The Obama administration announced it would deny a visa to Iran’s choice for the country’s next ambassador to the United Nations. The reason: Hamid Aboutalebi served as a translator for the Iranian mob that stormed the American embassy in Tehran in 1979. Iranian officials downplayed Aboutalebi’s ties to the hostage crisis, but U.S. officials said it wouldn’t be appropriate for him to work at the UN mission in New York. During the crisis, Iranians held more than 60 Americans hostage for 444 days.
Six months after Kathleen Sebelius presided over one of the most disastrous rollouts of a government program in modern history, the secretary of Health and Human Services resigned her post. President Obama tapped Sylvia Mathews Burwell, the current director of the Office of Management and Budget, to replace Sebelius and take over management of Obamacare.
But Republicans said Sebelius’ resignation won’t solve the problems of the massive healthcare program. Sen. Jerry Moran, R-Kan., warned that “even though Secretary Sebelius will be gone, every promise the president made about Obamacare—if you like your doctor, you can keep your doctor; health care costs will be lowered; and if you like your health plan you can keep it—will remain broken.”
A House committee voted to hold in contempt former IRS official Lois Lerner for refusing to testify about the extra scrutiny the IRS gave conservative groups applying for tax-exempt status. In earlier congressional hearings, Lerner had invoked the Fifth Amendment to protect against self-incrimination, but not before declaring her innocence in a written statement. Some House members said when Lerner claimed innocence, she waived her constitutional right not to testify.
Canada’s first Christian law school gained accreditation despite intense criticism from gay rights groups and some members of the legal community. The Law Society of British Columbia voted overwhelmingly to approve accreditation for the new law school at Trinity Western University (TWU) in Langley, British Columbia. Opponents argued TWU’s requirement that students abstain from sex outside of heterosexual marriage discriminates against homosexuals, and that the school couldn’t teach the law objectively. No one has ever leveled a discrimination claim against the 52-year-old university.
Former Massachusetts Sen. Scott Brown announced he would run for the U.S. Senate again—this time in New Hampshire. Brown, a Republican, won a special election in Massachusetts in 2010, but lost his seat to Democrat Elizabeth Warren two years later. Brown moved to New Hampshire in December, and joins other politicians who have moved to another state to run for Senate, including Hillary Clinton. At least one statistic could bode well for Brown: At least two-thirds of New Hampshire adults were born in another state.
Indian voters continued streaming to polls in what could become the world’s largest election: India has at least 814 million eligible voters. The elections will progress in stages over five weeks at some 935,000 polling stations. For some Christians, the outcome could hold long-term implications for safety. Many are concerned that widespread wins for the Hindu nationalist party BJP could pose a threat to a minority already suffering: The Evangelical Fellowship of India reported at least 151 attacks on Christians last year—many in states ruled by the BJP.
Hate crimes in Kansas
Authorities say a 73-year-old avowed anti-Semite opened fire at a Jewish community center in Overland Park, Kan., killing three people—all Christians. Officials identified the gunman as Frazier Glenn Cross, a white supremacist and former Ku Klux Klan leader. One victim, Terri LaManno, was a 53-year-old Catholic visiting her mother at a nearby retirement complex. The family of the two other victims released a statement identifying them as William Lewis Corporon and his 14-year-old grandson, Reat Griffin Underwood, who was at the center to audition for a local talent show. “We take comfort knowing they are together in heaven,” the family said.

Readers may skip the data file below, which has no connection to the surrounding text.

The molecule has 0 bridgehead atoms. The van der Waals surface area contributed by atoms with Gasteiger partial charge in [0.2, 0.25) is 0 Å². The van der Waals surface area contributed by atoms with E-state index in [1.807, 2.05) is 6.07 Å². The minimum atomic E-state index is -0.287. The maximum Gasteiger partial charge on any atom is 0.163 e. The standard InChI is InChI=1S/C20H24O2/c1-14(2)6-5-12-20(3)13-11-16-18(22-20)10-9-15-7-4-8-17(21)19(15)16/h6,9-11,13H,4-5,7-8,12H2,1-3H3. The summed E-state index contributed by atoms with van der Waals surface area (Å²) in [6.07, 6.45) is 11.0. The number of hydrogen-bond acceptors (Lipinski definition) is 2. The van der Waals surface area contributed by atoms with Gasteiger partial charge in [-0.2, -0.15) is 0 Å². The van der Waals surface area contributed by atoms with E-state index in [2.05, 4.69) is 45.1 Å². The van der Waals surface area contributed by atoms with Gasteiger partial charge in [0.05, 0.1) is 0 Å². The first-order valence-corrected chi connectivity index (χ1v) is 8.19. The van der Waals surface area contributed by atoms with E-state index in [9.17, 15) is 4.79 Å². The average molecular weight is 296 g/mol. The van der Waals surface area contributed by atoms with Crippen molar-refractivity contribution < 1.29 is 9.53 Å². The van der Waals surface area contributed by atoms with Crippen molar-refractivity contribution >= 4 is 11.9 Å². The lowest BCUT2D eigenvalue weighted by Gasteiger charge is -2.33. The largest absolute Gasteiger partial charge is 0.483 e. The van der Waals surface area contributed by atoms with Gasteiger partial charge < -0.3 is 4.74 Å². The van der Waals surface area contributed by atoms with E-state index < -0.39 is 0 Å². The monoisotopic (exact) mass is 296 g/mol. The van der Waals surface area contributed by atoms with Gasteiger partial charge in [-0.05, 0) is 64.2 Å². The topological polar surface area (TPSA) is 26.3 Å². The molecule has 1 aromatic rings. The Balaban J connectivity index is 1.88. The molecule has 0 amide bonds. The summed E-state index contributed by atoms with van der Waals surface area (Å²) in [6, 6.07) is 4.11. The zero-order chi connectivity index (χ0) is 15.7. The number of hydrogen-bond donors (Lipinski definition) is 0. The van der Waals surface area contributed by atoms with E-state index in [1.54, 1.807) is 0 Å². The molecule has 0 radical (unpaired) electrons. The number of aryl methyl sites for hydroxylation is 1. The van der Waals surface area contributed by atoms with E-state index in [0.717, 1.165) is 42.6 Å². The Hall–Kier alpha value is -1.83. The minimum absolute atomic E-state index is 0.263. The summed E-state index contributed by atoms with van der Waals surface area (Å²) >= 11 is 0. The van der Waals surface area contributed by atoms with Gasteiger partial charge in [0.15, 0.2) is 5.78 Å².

Vision Forum lawsuit
In October of last year, Doug Phillips resigned as president of Vision Forum Ministries, admitting to a “lengthy, inappropriate relationship” with an unmarried woman (see “Set Adrift,” April 5).
On April 15, attorneys for the woman filed a complaint in a San Antonio court against Phillips, VFM, and Vision Forum Inc. (VFI)—the for-profit company Phillips owns. The complaint identifies the woman as Lourdes Torres-Manteufel, a former member of Phillips’ church. Torres met the Phillips family as a teenager, and helped in their home and on ministry trips. The complaint alleges Phillips committed “inappropriate, unwanted, and immoral sexual acts” against Torres. The complaint graphically alleges sexual incidents, but not intercourse, and it doesn’t allege sexual contact when Torres was a minor.
In a March statement to WORLD, Phillips’ attorney said he advised his client to decline comment due to pending litigation, and said that Torres’ legal claims “are strictly and generally denied.” The attorney called the claims “false, defamatory, and made with malicious intent, to destroy Doug Phillips, his family, and his ministry.”
You can be gay and Christian, proclaims a book scheduled for release on April 22 by a publishing house known until now for its evangelical worldview—but the book has emerged from a new imprint that could allow the publishing house to avoid alienating its evangelical market.
God and the Gay Christian, by Matthew Vines, is coming out from Convergent Books, a publisher under the same corporate umbrella and leadership as the evangelical WaterBrook Multnomah Publishing Group. Vines is a 24-year-old former Harvard student who attempts to refute biblical passages that declare homosexuality a sin.
WaterBrook Multnomah is the publishing imprint behind bestsellers such as John Piper’s Desiring God and books by evangelical authors David Jeremiah and Kay Arthur. It started as the printing arm of Multnomah Bible College, in Portland, Ore. But Penguin Random House, an international publishing company with financial obligations to its owners, now owns WaterBrook Multnomah.
Steve Cobb is the head of WaterBrook Multnomah, and he is now also the head of Convergent. Cobb told WORLD: “Books will publish in the Convergent imprint that I could not have considered for publication prior to its creation because it would just not have been appropriate for the established audience of Multnomah or WaterBrook.”